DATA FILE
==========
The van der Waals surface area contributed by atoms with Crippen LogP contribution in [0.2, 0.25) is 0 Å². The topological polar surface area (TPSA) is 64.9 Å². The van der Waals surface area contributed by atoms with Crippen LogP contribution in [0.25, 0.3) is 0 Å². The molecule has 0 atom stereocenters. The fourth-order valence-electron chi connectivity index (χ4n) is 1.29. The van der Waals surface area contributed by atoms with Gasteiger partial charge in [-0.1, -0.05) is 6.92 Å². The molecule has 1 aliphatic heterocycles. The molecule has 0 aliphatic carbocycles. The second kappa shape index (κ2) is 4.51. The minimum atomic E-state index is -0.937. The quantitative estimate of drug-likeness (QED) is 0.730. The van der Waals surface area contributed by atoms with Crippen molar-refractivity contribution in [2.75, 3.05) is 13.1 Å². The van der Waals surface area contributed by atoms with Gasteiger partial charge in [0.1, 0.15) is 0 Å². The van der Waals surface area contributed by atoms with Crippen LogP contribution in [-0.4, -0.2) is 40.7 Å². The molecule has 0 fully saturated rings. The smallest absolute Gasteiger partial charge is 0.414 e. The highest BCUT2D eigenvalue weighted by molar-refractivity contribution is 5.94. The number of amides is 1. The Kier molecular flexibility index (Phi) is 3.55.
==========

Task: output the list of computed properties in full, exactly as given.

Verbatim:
The van der Waals surface area contributed by atoms with Crippen LogP contribution in [0.2, 0.25) is 0 Å². The topological polar surface area (TPSA) is 64.9 Å². The van der Waals surface area contributed by atoms with Crippen LogP contribution in [0.25, 0.3) is 0 Å². The molecule has 0 atom stereocenters. The fourth-order valence-electron chi connectivity index (χ4n) is 1.29. The van der Waals surface area contributed by atoms with Gasteiger partial charge in [-0.1, -0.05) is 6.92 Å². The molecule has 1 aliphatic heterocycles. The molecule has 0 aliphatic carbocycles. The second kappa shape index (κ2) is 4.51. The minimum atomic E-state index is -0.937. The quantitative estimate of drug-likeness (QED) is 0.730. The van der Waals surface area contributed by atoms with Crippen molar-refractivity contribution in [2.75, 3.05) is 13.1 Å². The van der Waals surface area contributed by atoms with Gasteiger partial charge in [0.1, 0.15) is 0 Å². The van der Waals surface area contributed by atoms with Crippen LogP contribution in [-0.4, -0.2) is 40.7 Å². The molecule has 0 fully saturated rings. The smallest absolute Gasteiger partial charge is 0.414 e. The highest BCUT2D eigenvalue weighted by molar-refractivity contribution is 5.94. The number of amides is 1. The Kier molecular flexibility index (Phi) is 3.55.